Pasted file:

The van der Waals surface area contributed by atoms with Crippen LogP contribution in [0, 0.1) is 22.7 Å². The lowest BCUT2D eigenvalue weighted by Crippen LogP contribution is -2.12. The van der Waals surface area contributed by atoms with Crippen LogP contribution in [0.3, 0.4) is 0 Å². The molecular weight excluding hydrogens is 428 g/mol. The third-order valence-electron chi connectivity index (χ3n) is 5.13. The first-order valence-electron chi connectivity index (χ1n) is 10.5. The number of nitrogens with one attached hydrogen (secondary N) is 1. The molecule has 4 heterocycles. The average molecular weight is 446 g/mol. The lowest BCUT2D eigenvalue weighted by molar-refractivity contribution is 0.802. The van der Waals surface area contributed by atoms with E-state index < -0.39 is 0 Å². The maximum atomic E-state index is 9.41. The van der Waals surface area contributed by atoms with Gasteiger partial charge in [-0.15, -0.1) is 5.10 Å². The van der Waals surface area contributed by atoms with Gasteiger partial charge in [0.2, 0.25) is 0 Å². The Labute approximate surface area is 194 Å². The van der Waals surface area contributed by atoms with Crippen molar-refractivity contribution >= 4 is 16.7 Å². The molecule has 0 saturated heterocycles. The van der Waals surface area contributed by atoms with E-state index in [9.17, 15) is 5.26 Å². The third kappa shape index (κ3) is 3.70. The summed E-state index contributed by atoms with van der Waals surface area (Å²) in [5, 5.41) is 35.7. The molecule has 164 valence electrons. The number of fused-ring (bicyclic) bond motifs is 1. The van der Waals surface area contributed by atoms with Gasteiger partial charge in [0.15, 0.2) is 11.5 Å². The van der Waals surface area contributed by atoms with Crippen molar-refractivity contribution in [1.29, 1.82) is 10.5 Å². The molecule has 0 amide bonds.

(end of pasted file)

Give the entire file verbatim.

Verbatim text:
The van der Waals surface area contributed by atoms with Crippen LogP contribution in [0, 0.1) is 22.7 Å². The lowest BCUT2D eigenvalue weighted by Crippen LogP contribution is -2.12. The van der Waals surface area contributed by atoms with Crippen LogP contribution in [0.3, 0.4) is 0 Å². The molecular weight excluding hydrogens is 428 g/mol. The third-order valence-electron chi connectivity index (χ3n) is 5.13. The first-order valence-electron chi connectivity index (χ1n) is 10.5. The number of nitrogens with one attached hydrogen (secondary N) is 1. The molecule has 4 heterocycles. The average molecular weight is 446 g/mol. The lowest BCUT2D eigenvalue weighted by molar-refractivity contribution is 0.802. The van der Waals surface area contributed by atoms with E-state index < -0.39 is 0 Å². The maximum atomic E-state index is 9.41. The van der Waals surface area contributed by atoms with Gasteiger partial charge in [-0.15, -0.1) is 5.10 Å². The van der Waals surface area contributed by atoms with Gasteiger partial charge in [0.2, 0.25) is 0 Å². The Labute approximate surface area is 194 Å². The van der Waals surface area contributed by atoms with Crippen molar-refractivity contribution >= 4 is 16.7 Å². The molecule has 0 saturated heterocycles. The van der Waals surface area contributed by atoms with E-state index in [9.17, 15) is 5.26 Å². The third kappa shape index (κ3) is 3.70. The summed E-state index contributed by atoms with van der Waals surface area (Å²) in [5, 5.41) is 35.7. The molecule has 164 valence electrons. The number of fused-ring (bicyclic) bond motifs is 1. The van der Waals surface area contributed by atoms with Gasteiger partial charge in [0.15, 0.2) is 11.5 Å². The van der Waals surface area contributed by atoms with Crippen molar-refractivity contribution in [1.29, 1.82) is 10.5 Å². The molecule has 0 amide bonds.